Loan Mods Pose Heightened Risk for Fraud

Las Vegas-Loan modifications might be an area ripe for mortgage fraud, said panelists in a session on risk control at the SourceMedia Mortgage Fraud Conference here.

Gary Lacefield, executive vice president, director of compliance at WR Starkey Mortgage, said that part of the problem is that you are modifying people and keeping them in a product that wasn't suitable in the first place. The modification continues the predatory pattern and practice.

Al Macdonald, chief executive and founder of NominoData, when asked about borrowers who were involved in mortgage fraud, said before just simply modifying the loan, the originator should re-screen the borrower to make sure there wasn't fraud.

He later said that technology is merely a tool to help catch fraud. Lenders need to be constantly monitoring their systems to make sure technology is filling the role that was originally intended.

Mr. Lacefield said lenders need to get back to the basics. The key in every company's fraud policy needs to be "zero tolerance," he said.

The zero tolerance message was repeated in a later session by Merle Sharick, vice president-manager at MARI. Lenders need to trust only through verification and re-verification.

The old lender quality control model doesn't work anymore. If the problem is caught before funding, the lender is going to end up with a fraudulent loan.

It is important to protect the single-family loan as an investment vehicle, Mr. Sharick said, so the mortgage industry can continue to draw investment capital to the business.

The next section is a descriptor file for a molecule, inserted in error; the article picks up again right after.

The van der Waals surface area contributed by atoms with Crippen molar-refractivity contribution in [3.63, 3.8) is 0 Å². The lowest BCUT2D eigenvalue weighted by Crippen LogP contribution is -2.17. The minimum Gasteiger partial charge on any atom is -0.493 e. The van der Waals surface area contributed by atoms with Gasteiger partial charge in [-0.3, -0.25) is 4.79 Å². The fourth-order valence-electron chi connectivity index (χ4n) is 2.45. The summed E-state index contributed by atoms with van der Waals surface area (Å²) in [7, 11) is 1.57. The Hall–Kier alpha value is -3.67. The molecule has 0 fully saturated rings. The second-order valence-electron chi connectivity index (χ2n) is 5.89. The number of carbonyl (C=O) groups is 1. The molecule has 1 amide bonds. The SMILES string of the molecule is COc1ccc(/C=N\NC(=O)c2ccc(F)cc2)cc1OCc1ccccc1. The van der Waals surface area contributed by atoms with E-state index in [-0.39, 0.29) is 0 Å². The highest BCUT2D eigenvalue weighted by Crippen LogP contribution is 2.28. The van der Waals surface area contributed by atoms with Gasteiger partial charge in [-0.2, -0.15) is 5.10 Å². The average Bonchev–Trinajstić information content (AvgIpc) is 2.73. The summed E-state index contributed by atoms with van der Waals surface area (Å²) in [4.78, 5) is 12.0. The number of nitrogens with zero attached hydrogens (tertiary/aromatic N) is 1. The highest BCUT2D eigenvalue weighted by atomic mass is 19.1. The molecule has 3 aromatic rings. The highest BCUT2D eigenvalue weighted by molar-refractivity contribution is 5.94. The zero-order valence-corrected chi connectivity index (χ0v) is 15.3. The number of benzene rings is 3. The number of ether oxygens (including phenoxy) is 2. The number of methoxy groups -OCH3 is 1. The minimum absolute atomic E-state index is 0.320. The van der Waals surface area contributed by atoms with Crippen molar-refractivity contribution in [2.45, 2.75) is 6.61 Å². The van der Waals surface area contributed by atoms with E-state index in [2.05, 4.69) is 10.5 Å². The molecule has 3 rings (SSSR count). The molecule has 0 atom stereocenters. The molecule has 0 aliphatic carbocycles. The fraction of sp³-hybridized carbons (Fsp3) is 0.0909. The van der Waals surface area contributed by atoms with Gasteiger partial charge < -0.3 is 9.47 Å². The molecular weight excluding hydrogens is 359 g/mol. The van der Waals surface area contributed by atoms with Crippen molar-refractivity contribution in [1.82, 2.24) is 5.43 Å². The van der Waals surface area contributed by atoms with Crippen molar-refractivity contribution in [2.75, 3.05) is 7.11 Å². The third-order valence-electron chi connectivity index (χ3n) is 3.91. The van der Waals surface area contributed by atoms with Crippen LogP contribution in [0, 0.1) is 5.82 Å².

Lenders need to know their employees, borrowers and vendors because that is where the fraud is coming from, he said.

The president of IMARC, Bob Simpson, said much of the problem was because the people in the quality control department knew the loans were bad, but sales people and production management overrode them. The industry, he said, has to "go back to paternalism" in originating loans, declaring the crisis will not end until what he called the "five timers," those who owe five times more than what they earn, are no longer in their homes.

With a zero tolerance policy, Mr. Lacefield said, the fraudsters will know which company to stay away from, noting the cliché, perception is reality.

The mortgage broker is not going away, he said, but instead, many - including those who pushed subprime loans - are getting their approval as FHA correspondents.

Ann Fulmer, vice president of industry relations at Interthinx, noted that once a property has been involved in a fraud scheme, it will be recycled in fraud. Appraisers have a problem finding what the real collateral value is, especially in areas that have concentrations of fraud.

She said lenders need to have processes in place to make certain someone who is getting income in the transaction does not select the appraiser.

Fraud in modifications "concerns me a lot," Ms. Fulmer said, because the servicer is not trained in fraud. In many cases, the modification is giving the fraudster "a second bite at the apple."

Scammers are now fraudulently decreasing the value of the property in order to get a reduction in their debt, and they are also faking their income and employment status to get a reduction, she said during the conference.

SunTrust Mortgage, said Linda Roddenberry, group vice president, loan risk and recovery department, not only has a zero tolerance policy but it has "declared war on fraud."

Besides the use of front-end risk prevention tools, a training program needs to be conducted throughout the organization.

Communication is key. Alerts need to be given throughout the organization when a new scheme is found. Newsletters need to be created to report fraud-related stories and activities to the mortgage staff, Ms. Roddenberry said.

Next in News ►